Bleak House

bleak houseCharles Dickens

OK, so this is not a new book. It’s not even a recent book. It’s a 160-year old book, in fact. But it’s a book that I finally read all the way through recently, thanks to the incentive supplied by an about-to-finish Continuing Ed course on the novel.

I take these courses for one of two reasons. Some courses I take because I have a lot of interest and a bit of background in a topic, and I want to participate in an often lively and always thoughtful discussion. Other courses I take because I don’t know enough about the topic, and I can use the push to invest some time and effort on it.

Bleak House is the second kind of course. I’d read some Dickens, but before now I never found the time it takes to read an 800-page novel. Besides, I knew what it was about, so there was no need to read it.

Of course, I was wrong. Bleak House is a very good, maybe a great novel. I know that there are those who think that it is Dickens’s best novel. And I’ve heard that there are some who believe that it comes close to being the best English novel ever written.

I don’t know about that last claim, but I do understand that those who hesitate to bestow the title on the novel do so because of their problems with Esther Summerson, the co-narrator.

Bleak House contains some of Dickens’s best social and political satire, not to mention some of his best comic characters, who have some of his best comic names. What else could an aged and foppish dancing master be called, if not Mr. Turveydrop? Here are all of the characteristics that make Dickens’s books so popular, and they’re here in abundance.

Social reform for the social reformers, clever humour for the wits, melodrama for the emotionally eager — there’s something for everyone here.

But then there’s Esther. She’s a very nice girl, and her fate adds a note of vindication and hope to a novel otherwise filled with injustice and suffering. But is she an effective narrator?

Much of Bleak House is related by the usual anonymous and omniscient narrator. These parts of the book contain the most direct and focused satire, and the most overt social criticism. Had the entire novel been told this way, Bleak House would have been a more conventional and perhaps a more popular book.

Those who criticize Esther tend to criticize her for not being like the omniscient narrator. She does not always see people and events as they are. She lacks the sharp social insights that fuel the satire in other parts of the novel.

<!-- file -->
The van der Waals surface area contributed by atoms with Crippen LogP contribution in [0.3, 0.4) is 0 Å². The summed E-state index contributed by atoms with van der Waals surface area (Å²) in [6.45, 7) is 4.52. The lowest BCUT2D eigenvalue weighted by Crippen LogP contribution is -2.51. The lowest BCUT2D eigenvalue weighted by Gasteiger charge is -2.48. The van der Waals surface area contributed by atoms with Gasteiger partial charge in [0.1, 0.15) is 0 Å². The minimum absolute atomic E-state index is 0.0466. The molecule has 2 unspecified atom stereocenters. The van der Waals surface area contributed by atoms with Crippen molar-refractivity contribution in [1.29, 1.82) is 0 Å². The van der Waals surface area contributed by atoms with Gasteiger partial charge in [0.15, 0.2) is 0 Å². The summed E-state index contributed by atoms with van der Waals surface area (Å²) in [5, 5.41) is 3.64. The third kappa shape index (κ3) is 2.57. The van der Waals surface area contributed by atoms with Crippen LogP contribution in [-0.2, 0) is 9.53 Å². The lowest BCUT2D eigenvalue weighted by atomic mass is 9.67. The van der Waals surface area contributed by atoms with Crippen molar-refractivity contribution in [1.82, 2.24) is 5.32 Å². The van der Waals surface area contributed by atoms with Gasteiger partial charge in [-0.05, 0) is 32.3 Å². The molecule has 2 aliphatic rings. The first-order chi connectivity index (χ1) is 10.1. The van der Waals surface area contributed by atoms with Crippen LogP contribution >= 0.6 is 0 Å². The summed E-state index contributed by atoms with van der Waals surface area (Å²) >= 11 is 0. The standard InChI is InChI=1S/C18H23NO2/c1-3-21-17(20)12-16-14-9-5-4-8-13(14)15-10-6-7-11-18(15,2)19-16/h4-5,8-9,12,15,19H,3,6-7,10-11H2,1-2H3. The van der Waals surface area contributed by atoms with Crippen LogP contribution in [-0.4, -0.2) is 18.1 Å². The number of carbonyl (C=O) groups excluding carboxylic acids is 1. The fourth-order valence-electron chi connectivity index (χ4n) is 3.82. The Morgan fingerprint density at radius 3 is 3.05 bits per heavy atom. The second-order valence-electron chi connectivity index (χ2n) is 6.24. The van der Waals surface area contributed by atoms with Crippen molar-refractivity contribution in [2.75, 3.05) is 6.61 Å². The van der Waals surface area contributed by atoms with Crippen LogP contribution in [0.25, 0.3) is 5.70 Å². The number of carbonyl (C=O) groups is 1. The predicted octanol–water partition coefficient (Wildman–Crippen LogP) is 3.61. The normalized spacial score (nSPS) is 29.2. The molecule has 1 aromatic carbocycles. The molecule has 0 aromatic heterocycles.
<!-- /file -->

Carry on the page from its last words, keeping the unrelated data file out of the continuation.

Yet in my opinion this is not always a weakness, and not necessarily a weakness at all.

Esther tells us that she sees things accurately, but that she doesn’t understand them with any insight. She wishes that she did, but she knows that she doesn’t. She has accepted the negative characterizations with which she has lived all her life, to the extent that she has no confidence in herself, or in her judgement.

But that’s not really her role. That’s the role of the omniscient narrator. Esther’s job is different. She doesn’t have to understand her circumstances deeply. Thanks to the guidance of the omniscient narrator, we have enough information to do that for her.

In that sense, I’m suggesting, Esther is an artful counterpoint to her fellow narrator. Between them, they move the story from beginning to end, and between them they give us the emotional and moral points of view of both the knowing sophisticate and the innocent victim. Between them, they give us both an intellectual and an emotional entry point into the moral centres of the story. Either one of them is inadequate to the task.

The objective narrator is too coldly calculating; his rage is too cerebral, too abstract, to affect us fully. Esther is too unschooled, too self-deprecating, to supply the edgier insights that illustrate Dickens’s themes. But together, they give us the whole package.

I think that by using this dual narrative structure, Dickens strengthens rather than weakens the novel. I don’t think that it would rise to greatness without such a device.

It’s interesting to consider how Bleak House compares with a book like Twain’s Huckleberry Finn. Twain manages to convey both inexperience and understanding, innocence and knowledge in Huck’s telling of the story. Huck is shrewder than he should be, and he misses very little. Unlike Esther, Huck gives us both insight and feeling. That’s what makes him such an enduring and endearing character.

Bleak House has no Huck. Poor Jo can have no access to the refined social worlds that Dickens wants to criticize. And none of the better-bred characters can descend convincingly enough into the world of Tom-All-Alone’s to carry off a story of this scope. Dickens needs two points of view, and one can argue that the class system of mid-19th century England bars him from successfully using a single character to achieve them. Twain’s rural America was an easier setting, one in which a young rural lad might reasonably be expected to experience all  of the things that await him.

So I liked the dual narrator structure of Bleak House. And I liked the novel more, not less, because of it.



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